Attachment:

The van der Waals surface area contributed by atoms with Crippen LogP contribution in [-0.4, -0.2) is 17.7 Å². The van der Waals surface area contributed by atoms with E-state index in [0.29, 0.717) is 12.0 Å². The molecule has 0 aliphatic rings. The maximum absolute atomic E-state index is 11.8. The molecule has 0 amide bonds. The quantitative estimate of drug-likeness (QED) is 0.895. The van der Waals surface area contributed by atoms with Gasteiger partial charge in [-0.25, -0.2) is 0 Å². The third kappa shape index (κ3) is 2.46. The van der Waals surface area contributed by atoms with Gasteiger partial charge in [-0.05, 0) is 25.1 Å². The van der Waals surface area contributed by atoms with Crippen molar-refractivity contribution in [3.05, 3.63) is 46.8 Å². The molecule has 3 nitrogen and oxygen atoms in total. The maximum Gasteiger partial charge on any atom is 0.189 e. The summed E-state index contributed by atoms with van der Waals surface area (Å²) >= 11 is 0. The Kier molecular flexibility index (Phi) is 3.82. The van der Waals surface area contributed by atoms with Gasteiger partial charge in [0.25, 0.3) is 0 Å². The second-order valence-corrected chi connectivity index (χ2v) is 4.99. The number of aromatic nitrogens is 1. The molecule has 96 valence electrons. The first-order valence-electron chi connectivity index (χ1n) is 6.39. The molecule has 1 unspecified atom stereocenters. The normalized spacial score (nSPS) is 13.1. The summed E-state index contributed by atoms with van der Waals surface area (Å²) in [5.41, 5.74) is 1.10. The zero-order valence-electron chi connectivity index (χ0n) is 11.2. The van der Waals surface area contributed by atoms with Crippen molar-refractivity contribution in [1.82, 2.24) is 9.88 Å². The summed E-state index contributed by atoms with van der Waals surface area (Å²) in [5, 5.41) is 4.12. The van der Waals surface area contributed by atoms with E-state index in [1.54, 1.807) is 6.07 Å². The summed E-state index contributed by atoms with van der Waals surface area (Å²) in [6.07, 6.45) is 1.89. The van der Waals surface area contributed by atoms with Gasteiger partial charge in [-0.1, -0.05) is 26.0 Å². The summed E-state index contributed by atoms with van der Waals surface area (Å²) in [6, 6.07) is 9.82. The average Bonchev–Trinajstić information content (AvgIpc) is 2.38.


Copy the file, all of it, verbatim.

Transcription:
The van der Waals surface area contributed by atoms with Crippen LogP contribution in [-0.4, -0.2) is 17.7 Å². The van der Waals surface area contributed by atoms with E-state index in [0.29, 0.717) is 12.0 Å². The molecule has 0 aliphatic rings. The maximum absolute atomic E-state index is 11.8. The molecule has 0 amide bonds. The quantitative estimate of drug-likeness (QED) is 0.895. The van der Waals surface area contributed by atoms with Gasteiger partial charge in [-0.25, -0.2) is 0 Å². The third kappa shape index (κ3) is 2.46. The van der Waals surface area contributed by atoms with Gasteiger partial charge in [-0.05, 0) is 25.1 Å². The van der Waals surface area contributed by atoms with Crippen molar-refractivity contribution in [3.05, 3.63) is 46.8 Å². The molecule has 3 nitrogen and oxygen atoms in total. The maximum Gasteiger partial charge on any atom is 0.189 e. The summed E-state index contributed by atoms with van der Waals surface area (Å²) >= 11 is 0. The Kier molecular flexibility index (Phi) is 3.82. The van der Waals surface area contributed by atoms with Gasteiger partial charge in [0.25, 0.3) is 0 Å². The second-order valence-corrected chi connectivity index (χ2v) is 4.99. The number of aromatic nitrogens is 1. The molecule has 96 valence electrons. The first-order valence-electron chi connectivity index (χ1n) is 6.39. The molecule has 1 unspecified atom stereocenters. The normalized spacial score (nSPS) is 13.1. The summed E-state index contributed by atoms with van der Waals surface area (Å²) in [5.41, 5.74) is 1.10. The zero-order valence-electron chi connectivity index (χ0n) is 11.2. The van der Waals surface area contributed by atoms with Crippen molar-refractivity contribution in [1.82, 2.24) is 9.88 Å². The summed E-state index contributed by atoms with van der Waals surface area (Å²) in [5, 5.41) is 4.12. The van der Waals surface area contributed by atoms with E-state index in [1.54, 1.807) is 6.07 Å². The summed E-state index contributed by atoms with van der Waals surface area (Å²) in [6.07, 6.45) is 1.89. The van der Waals surface area contributed by atoms with Gasteiger partial charge in [-0.1, -0.05) is 26.0 Å². The summed E-state index contributed by atoms with van der Waals surface area (Å²) in [6, 6.07) is 9.82. The average Bonchev–Trinajstić information content (AvgIpc) is 2.38.